It’s not just at-risk children who reap long-term educational and earnings benefits from high-quality preschool programs. It’s also their siblings and their eventual offspring.

The potential for preschool to lift multiple generations out of poverty is one of the key findings from a pair of new studies from University of Chicago professor James Heckman, known for his groundbreaking research on the economics of early childhood education.

The research, released Tuesday by Heckman and co-author Ganesh Karapakula, takes previous studies showing preschool benefits a step further by demonstrating positive effects on siblings and subsequent generations. In addition to better educational and employment outcomes, siblings and children of preschool participants were less likely to be involved in crime than siblings and children of control group members.

The new studies are an extension of earlier research examining the outcomes of children — now adults in the their mid-50s — who were part of the famous Perry Preschool Project experiment in Ypsilanti, Michigan, in the 1960s. Researchers assigned one group of 3- and 4-year-olds to a daily preschool program that included weekly home visits by staff. The control group didn’t receive those services.

The new research is the latest to illustrate the ripple effects of early childhood programs on nonparticipants. In this case, it was relatives of participants who saw benefits, but another recent study showed achievement gains for elementary school peers of kids who attended preschool.

In a conference call with reporters Monday, Heckman said the benefits accrued by the preschool participants and their children came about because of improved family life and parent engagement, not because the families were able to move to more affluent neighborhoods.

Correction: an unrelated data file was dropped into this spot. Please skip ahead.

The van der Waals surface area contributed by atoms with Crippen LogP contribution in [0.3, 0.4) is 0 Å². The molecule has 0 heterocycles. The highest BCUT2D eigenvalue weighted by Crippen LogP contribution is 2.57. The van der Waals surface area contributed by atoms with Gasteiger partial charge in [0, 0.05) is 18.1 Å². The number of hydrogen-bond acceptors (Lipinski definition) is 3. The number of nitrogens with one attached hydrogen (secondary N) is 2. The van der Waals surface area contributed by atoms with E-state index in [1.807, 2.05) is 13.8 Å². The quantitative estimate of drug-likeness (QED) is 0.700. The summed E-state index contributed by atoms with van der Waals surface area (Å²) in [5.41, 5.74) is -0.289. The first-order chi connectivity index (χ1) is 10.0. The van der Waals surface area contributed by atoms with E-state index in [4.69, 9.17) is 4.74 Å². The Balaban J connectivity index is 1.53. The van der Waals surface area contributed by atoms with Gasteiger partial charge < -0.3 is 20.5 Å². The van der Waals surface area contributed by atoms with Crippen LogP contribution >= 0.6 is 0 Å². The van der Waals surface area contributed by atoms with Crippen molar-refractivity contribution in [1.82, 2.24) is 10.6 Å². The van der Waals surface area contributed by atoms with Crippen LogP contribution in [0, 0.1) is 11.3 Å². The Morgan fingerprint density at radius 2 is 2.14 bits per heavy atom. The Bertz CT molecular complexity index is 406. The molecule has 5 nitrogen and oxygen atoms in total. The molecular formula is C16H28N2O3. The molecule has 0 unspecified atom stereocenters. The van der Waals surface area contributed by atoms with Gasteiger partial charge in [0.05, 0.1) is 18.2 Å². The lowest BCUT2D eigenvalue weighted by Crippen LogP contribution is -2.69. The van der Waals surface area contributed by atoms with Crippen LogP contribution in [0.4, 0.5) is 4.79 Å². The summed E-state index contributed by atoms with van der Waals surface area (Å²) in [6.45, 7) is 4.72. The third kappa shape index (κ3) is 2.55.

Most of the participants ended up living in similar, and sometimes worse, neighborhoods than their counterparts in the control group, said Heckman, who decried what he called the “zip code is destiny” argument.

In detailing the policy implications of the two studies, Heckman said his research demonstrates the effectiveness of high-quality preschool targeted at children who are “disadvantaged.” The results can’t be generalized to universal preschool programs that aim to serve all children — an initiative gaining traction in many cities and states right now.

The 123 participants in the Perry Preschool Project were black 3- and 4-year-olds who came from low-income families and had lower-than-average IQ scores when they entered the study. They went on to have hundreds of children, who are now part of Heckman and Karapakula’s new paper on the second-generation effects of preschool.

Heckman said fostering student engagement in learning and parent engagement in kids’ lives were two key reasons the program was successful. Both at home and in school, young kids need warm, supportive caregivers to help them succeed, he said.

Heckman noted that about one-third of federally funded Head Start preschool programs today use a curriculum similar to that used in the Perry program. He also said the growing Reggio Emilia approach, which features child-led projects, has a similar foundation.

Heckman said the educational establishment has put too much attention on test scores — and the eventual “fadeout” of achievement gains years after students attend early childhood programs.

This focus obscures the lifelong benefits of early education revealed by his research: better health, higher educational attainment, less criminal involvement, and increased earnings. Those advantages stem from the development of key social and emotional skills, such as self-control and grit — strengths standardized tests don’t cover, he said.

“What we’ve come to understand,” he said, is “those scores on those tests give only a partial summary of what determines successful lives.”